Mkoll wrote:It seems, like Disciple, you are blaming the Buddha's teachings for your own lack of energy to rise up to the difficult challenge of practicing well as a householder. Just because you don't have the energy now doesn't mean others also don't have it.

That also means you can muster the energy and effort to practice better. But I don't see you even attempting to do so if you hold a defeatist view of what practice you're capable of in the household life.


it seems you're blaming me for blaming Buddha's teachings, which i never did, and for my own alleged lack of energy which i don't think i ever made known or gave a reason to believe i'm guilty of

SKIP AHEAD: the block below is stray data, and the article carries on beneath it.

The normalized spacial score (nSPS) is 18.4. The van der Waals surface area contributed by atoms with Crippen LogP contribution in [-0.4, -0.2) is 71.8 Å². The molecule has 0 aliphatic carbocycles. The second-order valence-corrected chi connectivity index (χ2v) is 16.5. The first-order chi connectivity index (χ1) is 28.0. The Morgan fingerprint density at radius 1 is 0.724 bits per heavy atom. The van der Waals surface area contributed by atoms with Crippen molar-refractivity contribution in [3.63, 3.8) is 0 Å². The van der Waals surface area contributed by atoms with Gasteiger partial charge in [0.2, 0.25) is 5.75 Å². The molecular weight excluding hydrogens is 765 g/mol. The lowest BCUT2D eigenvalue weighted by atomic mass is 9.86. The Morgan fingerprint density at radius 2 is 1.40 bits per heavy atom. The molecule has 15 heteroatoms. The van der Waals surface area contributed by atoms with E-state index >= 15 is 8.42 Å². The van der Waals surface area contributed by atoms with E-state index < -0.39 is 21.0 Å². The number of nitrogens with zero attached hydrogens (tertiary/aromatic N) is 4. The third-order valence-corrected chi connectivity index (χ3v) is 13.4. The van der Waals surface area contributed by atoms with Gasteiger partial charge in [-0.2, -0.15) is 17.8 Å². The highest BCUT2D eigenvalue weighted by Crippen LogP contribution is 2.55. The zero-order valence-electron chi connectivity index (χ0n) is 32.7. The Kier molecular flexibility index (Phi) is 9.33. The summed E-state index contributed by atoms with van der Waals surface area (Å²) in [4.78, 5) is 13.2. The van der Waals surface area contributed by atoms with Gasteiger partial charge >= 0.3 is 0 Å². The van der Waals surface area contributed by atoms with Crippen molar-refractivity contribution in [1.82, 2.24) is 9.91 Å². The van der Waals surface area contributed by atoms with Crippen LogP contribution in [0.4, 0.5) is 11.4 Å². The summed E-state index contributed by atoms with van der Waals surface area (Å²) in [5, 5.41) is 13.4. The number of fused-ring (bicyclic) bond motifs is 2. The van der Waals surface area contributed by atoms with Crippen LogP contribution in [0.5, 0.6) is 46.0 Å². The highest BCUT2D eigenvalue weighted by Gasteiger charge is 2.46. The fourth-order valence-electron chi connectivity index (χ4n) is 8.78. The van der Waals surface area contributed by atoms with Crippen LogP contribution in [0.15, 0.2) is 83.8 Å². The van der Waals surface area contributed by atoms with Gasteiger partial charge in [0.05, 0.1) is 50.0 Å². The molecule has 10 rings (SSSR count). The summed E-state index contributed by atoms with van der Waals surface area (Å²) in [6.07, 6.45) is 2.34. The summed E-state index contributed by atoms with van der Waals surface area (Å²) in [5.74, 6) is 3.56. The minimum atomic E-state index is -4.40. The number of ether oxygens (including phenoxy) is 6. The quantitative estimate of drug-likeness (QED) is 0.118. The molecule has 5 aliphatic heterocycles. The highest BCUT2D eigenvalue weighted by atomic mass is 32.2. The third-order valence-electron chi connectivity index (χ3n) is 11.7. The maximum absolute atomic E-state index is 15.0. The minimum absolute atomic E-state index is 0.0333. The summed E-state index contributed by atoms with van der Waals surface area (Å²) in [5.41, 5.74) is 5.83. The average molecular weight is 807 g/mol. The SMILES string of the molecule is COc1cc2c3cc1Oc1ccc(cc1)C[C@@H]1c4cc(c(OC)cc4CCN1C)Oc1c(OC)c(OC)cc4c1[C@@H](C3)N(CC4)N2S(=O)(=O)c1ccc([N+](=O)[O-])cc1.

that's terrible, but ok, i'm sorry :bow:

my attitude is not cynical but sceptical

Mahasaccaka Sutta (MN 36) wrote:Before my Awakening, when I was still an unawakened Bodhisatta, the thought occurred to me: 'Household life is confining, a dusty path. Life gone forth is the open air. It isn't easy, living in a home, to practice the holy life totally perfect, totally pure, a polished shell. What if I, having shaved off my hair & beard and putting on the ochre robe, were to go forth from the household life into homelessness?'

"So at a later time, when I was still young, black-haired, endowed with the blessings of youth in the first stage of life, having shaved off my hair & beard — though my parents wished otherwise and were grieving with tears on their faces — I put on the ochre robe and went forth from the home life into homelessness.